Bitcoin Scheme – Onecoin Ponzi: In late 2019, the remnants of multi-level Ponzi scheme Onecoin crumbled. However, Onecoin’s founder, dubbed the ‘crypto queen,’ Ruja Ignatova, remains on the run and law enforcement haven’t caught up with her yet. Moreover, police are investigating two churches in New Zealand that allegedly have links to the Onecoin operation and founders.
OneCoin – Bitcoin Scheme Onecoin
OneCoin is a Ponzi scheme promoted as a cryptocoin with a private blockchain, by Bulgaria-based offshore companies OneCoin Ltd (registered in Dubai) and OneLife Network Ltd (registered in Belize), both founded by Ruja Ignatova in concert with Sebastian Greenwood. OneCoin is considered a Ponzi scheme due to its organisational structure and because of the previous involvement of many of those central to OneCoin in similar schemes. It was described by The Times as “one of the biggest scams in history.”
US prosecutors have alleged the scheme brought in approximately $4 billion worldwide. In China, law enforcement recovered 1.7 billion yuan (US$267.5 million) while prosecuting 98 people. Ruja Ignatova disappeared in 2017 near the time a secret US warrant was filed for her arrest and was replaced by her brother, Konstantin Ignatov.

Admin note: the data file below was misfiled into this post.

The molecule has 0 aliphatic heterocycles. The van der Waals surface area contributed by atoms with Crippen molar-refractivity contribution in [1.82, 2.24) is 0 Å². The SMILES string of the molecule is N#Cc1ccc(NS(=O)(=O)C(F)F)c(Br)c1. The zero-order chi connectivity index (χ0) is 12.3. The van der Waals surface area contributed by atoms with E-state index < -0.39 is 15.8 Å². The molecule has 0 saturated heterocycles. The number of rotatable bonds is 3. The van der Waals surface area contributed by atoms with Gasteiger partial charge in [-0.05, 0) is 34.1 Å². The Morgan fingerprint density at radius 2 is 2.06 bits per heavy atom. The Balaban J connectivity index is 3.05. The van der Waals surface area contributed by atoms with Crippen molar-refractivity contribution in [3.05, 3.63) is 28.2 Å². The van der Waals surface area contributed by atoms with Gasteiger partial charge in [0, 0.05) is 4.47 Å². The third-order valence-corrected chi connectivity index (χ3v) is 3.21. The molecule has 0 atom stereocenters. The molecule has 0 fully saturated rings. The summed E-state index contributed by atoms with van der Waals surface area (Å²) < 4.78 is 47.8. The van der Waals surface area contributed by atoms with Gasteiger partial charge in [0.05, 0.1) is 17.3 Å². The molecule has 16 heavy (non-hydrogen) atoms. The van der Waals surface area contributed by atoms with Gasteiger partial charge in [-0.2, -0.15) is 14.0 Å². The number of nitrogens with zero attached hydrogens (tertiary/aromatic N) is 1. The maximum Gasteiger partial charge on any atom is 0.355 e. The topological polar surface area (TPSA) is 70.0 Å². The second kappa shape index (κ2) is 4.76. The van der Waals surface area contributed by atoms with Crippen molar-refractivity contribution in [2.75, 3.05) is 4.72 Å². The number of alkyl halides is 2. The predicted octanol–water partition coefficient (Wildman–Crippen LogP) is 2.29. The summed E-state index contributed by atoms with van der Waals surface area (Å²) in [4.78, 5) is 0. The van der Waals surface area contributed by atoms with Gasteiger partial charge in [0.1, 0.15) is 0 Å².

Most of the leaders have now disappeared or been arrested. Greenwood was arrested in 2018, as was Ignatov in March 2019. In November 2019 Ignatov pleaded guilty to charges of money laundering and fraud. The total maximum sentence for the charges is 90 years in prison.
There was no blockchain behind Onecoin – Bitcoin Scheme Onecoin
In 2014, Ruja Ignatova, Sebastian Greenwood, and Konstantin Ignatov launched a project called Onecoin and allegedly acquired $4 billion from investors unlawfully. Ignatova and her cohorts claimed that Onecoin was a legitimate cryptocurrency and the project followed the coattails of the crypto hype up until mid-2019. Multiple reports had disclosed that there was no blockchain behind Onecoin and the product was merely a multi-level marketing (MLM) Ponzi.
Reports disclose that both the Samoan Independent Seventh Day Adventist Church (SISDAC) and the organization’s sister worship center were used to shill Onecoin packages.
Further, it seems that the Onecoin Ponzi infected the town of Auckland, New Zealand, and the region’s Samoan church. New Zealand’s Department of Internal Affairs (DIA) is currently investigating the Auckland-based Samoa Worship Centre over connections with the Ponzi. Onecoin leaders allegedly sold high-profile Samoan church community members “tens of thousands of dollars” worth of Onecoin products.
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